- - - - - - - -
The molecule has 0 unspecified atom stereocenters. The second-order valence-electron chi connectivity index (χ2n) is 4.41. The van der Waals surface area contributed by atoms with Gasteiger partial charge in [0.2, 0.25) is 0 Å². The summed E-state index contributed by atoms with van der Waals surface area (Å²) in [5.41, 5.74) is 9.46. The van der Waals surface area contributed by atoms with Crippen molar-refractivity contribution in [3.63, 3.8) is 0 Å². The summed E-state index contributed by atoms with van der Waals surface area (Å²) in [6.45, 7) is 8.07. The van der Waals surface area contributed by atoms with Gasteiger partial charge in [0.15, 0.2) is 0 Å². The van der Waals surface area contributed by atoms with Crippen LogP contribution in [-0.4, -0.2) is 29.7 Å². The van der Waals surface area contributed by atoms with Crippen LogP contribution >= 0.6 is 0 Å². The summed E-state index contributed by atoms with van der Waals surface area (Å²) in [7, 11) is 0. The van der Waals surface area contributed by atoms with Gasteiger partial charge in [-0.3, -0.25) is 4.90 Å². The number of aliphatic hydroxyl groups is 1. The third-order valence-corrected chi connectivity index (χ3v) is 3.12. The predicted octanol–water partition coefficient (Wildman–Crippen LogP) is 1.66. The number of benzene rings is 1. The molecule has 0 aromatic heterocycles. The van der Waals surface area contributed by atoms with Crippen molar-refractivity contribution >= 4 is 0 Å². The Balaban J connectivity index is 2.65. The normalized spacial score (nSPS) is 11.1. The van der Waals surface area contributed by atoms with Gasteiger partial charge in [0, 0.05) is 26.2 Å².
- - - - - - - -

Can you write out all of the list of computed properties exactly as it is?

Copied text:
The molecule has 0 unspecified atom stereocenters. The second-order valence-electron chi connectivity index (χ2n) is 4.41. The van der Waals surface area contributed by atoms with Gasteiger partial charge in [0.2, 0.25) is 0 Å². The summed E-state index contributed by atoms with van der Waals surface area (Å²) in [5.41, 5.74) is 9.46. The van der Waals surface area contributed by atoms with Crippen molar-refractivity contribution in [3.63, 3.8) is 0 Å². The summed E-state index contributed by atoms with van der Waals surface area (Å²) in [6.45, 7) is 8.07. The van der Waals surface area contributed by atoms with Gasteiger partial charge in [0.15, 0.2) is 0 Å². The van der Waals surface area contributed by atoms with Crippen LogP contribution in [-0.4, -0.2) is 29.7 Å². The van der Waals surface area contributed by atoms with Crippen LogP contribution >= 0.6 is 0 Å². The summed E-state index contributed by atoms with van der Waals surface area (Å²) in [7, 11) is 0. The van der Waals surface area contributed by atoms with Gasteiger partial charge in [-0.3, -0.25) is 4.90 Å². The number of aliphatic hydroxyl groups is 1. The third-order valence-corrected chi connectivity index (χ3v) is 3.12. The predicted octanol–water partition coefficient (Wildman–Crippen LogP) is 1.66. The number of benzene rings is 1. The molecule has 0 aromatic heterocycles. The van der Waals surface area contributed by atoms with Crippen molar-refractivity contribution >= 4 is 0 Å². The Balaban J connectivity index is 2.65. The normalized spacial score (nSPS) is 11.1. The van der Waals surface area contributed by atoms with Gasteiger partial charge in [0, 0.05) is 26.2 Å².